const cookedYogurt =
await son.handleYogurtStirring2(yogurtMeatMix);
} catch(problem) {
you: inspect(problem)
&& maybe(retry)
|| orderSomeTakeout();
}
})();

// Start on the rice

The level of trust and control you get from promises depend on the library that you use. For example, let’s say you have a fancy electric cooker with a built-in stirring arm. You put raw yogurt in and you get cooked yogurt out. You can program the cooker to cook the yogurt for exactly 13.5 minutes (or whatever time is needed), and you can program it to sound an alarm if the built-in stirring arm is jammed. This cooker’s “API” is also a promise-based one because you have trust that it will either finish the process successfully or sound an alarm if something goes wrong. You have a lot of trust here!

(async() => {
try {
const cookedYogurt =
await cooker.handleYogurtCooking(rawYogurt);
} catch(problem) {
you: inspect(problem)
&& maybe(retry)
|| orderSomeTakeout();
}
})();

// Start on the rice

Not only that, but you also have a lot more control over this cooker. You can make sure it’s on a steady non-slip surface and that kids don’t mess with it. You can even plug it into some form of uninterruptible power supply. You have an actual promise object in this analogy. You can do things to it while it’s pending. The yogurt cooked with a cooker might not be as tasty as the one cooked on the stove but it’s certainly a more reliable outcome.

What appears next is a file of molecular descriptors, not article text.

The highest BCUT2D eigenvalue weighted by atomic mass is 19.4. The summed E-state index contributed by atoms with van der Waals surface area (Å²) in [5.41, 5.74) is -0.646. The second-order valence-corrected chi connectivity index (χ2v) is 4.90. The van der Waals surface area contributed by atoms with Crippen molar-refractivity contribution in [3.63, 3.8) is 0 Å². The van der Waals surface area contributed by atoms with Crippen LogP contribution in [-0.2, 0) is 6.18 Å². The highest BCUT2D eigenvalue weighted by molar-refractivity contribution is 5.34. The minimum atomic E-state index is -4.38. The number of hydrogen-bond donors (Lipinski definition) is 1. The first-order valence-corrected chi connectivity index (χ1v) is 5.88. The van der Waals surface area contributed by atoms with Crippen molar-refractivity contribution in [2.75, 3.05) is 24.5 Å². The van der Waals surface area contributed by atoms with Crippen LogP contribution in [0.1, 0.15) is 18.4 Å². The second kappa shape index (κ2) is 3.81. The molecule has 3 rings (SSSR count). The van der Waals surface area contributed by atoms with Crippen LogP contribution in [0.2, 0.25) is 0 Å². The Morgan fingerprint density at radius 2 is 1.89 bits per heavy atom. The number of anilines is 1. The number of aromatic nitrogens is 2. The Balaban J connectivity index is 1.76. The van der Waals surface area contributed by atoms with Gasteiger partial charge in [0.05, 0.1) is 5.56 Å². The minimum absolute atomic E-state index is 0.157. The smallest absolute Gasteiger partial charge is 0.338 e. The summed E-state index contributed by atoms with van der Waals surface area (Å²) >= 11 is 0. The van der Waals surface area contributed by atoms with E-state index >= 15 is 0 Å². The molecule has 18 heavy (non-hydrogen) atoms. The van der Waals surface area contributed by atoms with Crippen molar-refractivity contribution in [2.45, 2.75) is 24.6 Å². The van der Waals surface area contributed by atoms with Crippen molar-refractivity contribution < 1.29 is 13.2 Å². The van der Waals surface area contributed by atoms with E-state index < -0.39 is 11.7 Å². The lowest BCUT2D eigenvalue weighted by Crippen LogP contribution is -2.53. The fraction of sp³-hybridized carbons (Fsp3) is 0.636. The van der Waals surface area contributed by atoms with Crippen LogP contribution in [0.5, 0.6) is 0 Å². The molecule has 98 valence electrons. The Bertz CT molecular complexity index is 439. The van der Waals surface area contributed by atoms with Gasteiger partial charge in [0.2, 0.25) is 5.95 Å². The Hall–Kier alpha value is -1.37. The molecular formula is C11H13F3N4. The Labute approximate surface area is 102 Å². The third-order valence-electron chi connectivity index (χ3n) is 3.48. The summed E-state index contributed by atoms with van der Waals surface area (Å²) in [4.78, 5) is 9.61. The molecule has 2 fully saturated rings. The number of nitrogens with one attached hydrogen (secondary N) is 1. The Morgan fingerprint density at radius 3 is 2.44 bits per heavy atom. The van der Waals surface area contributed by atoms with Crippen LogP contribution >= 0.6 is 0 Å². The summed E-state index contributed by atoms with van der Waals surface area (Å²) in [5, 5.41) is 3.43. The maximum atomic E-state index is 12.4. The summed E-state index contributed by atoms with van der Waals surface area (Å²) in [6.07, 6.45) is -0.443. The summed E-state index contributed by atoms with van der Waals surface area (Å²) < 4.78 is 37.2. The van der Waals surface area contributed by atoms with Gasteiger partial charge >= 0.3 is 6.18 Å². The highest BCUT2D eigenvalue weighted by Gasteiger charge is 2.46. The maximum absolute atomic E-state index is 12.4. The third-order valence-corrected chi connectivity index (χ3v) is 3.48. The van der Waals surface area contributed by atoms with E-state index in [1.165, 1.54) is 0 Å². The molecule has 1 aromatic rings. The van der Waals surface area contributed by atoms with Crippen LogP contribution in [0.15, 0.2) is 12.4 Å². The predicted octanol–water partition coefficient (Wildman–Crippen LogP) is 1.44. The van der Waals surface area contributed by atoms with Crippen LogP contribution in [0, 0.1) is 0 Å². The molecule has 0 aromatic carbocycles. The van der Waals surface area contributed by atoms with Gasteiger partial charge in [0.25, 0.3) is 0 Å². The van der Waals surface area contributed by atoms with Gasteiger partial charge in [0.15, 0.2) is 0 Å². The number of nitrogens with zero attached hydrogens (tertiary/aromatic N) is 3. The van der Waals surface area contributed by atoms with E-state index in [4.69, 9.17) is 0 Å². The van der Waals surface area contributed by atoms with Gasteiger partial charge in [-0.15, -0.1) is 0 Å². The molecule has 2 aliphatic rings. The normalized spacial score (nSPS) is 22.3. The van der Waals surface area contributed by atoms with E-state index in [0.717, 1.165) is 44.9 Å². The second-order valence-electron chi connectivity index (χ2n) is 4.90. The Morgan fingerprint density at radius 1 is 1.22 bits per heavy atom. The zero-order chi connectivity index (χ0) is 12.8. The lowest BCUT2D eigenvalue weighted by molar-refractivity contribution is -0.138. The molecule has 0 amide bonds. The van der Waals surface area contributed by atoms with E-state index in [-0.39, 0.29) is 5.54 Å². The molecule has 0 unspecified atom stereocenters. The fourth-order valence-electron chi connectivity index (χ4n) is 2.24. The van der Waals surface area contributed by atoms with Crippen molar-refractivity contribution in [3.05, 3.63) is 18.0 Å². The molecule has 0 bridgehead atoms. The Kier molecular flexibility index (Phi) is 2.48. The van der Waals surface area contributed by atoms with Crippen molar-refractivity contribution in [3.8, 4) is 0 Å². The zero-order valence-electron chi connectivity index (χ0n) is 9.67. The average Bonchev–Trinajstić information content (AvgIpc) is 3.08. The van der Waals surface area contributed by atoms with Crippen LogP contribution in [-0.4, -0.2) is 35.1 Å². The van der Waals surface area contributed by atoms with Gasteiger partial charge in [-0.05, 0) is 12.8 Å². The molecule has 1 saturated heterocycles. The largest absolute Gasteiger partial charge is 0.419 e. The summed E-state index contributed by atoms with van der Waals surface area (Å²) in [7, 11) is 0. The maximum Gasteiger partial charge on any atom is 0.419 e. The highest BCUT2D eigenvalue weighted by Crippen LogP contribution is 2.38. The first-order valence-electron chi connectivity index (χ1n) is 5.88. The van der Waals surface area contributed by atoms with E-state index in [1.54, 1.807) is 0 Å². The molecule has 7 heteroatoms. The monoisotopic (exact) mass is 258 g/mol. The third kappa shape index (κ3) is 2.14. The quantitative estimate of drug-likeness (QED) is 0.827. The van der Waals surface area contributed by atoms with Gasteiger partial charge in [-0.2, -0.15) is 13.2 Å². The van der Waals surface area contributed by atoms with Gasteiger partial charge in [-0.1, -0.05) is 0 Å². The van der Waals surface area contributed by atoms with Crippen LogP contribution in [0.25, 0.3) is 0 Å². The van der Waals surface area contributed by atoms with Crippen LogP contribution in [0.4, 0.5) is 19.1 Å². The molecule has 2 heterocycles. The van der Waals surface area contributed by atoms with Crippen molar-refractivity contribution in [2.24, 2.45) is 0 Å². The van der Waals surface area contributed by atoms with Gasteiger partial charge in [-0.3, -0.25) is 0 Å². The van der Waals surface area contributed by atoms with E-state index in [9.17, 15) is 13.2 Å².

That’s really the difference between callbacks and promises. It’s not about syntax or nesting. It’s about control and trust.

Want to read more analogies like this? I’ve got a lot more.


Originally published at https://jscomplete.com on October 29, 2019.

Samer Buna

Written by

Author for Pluralsight, O'Reilly, Manning, and LinkedIn Learning. Curator of jsComplete.com

jsComplete EdgeCoders

We write about the new and leading edge technologies with a focus on JavaScript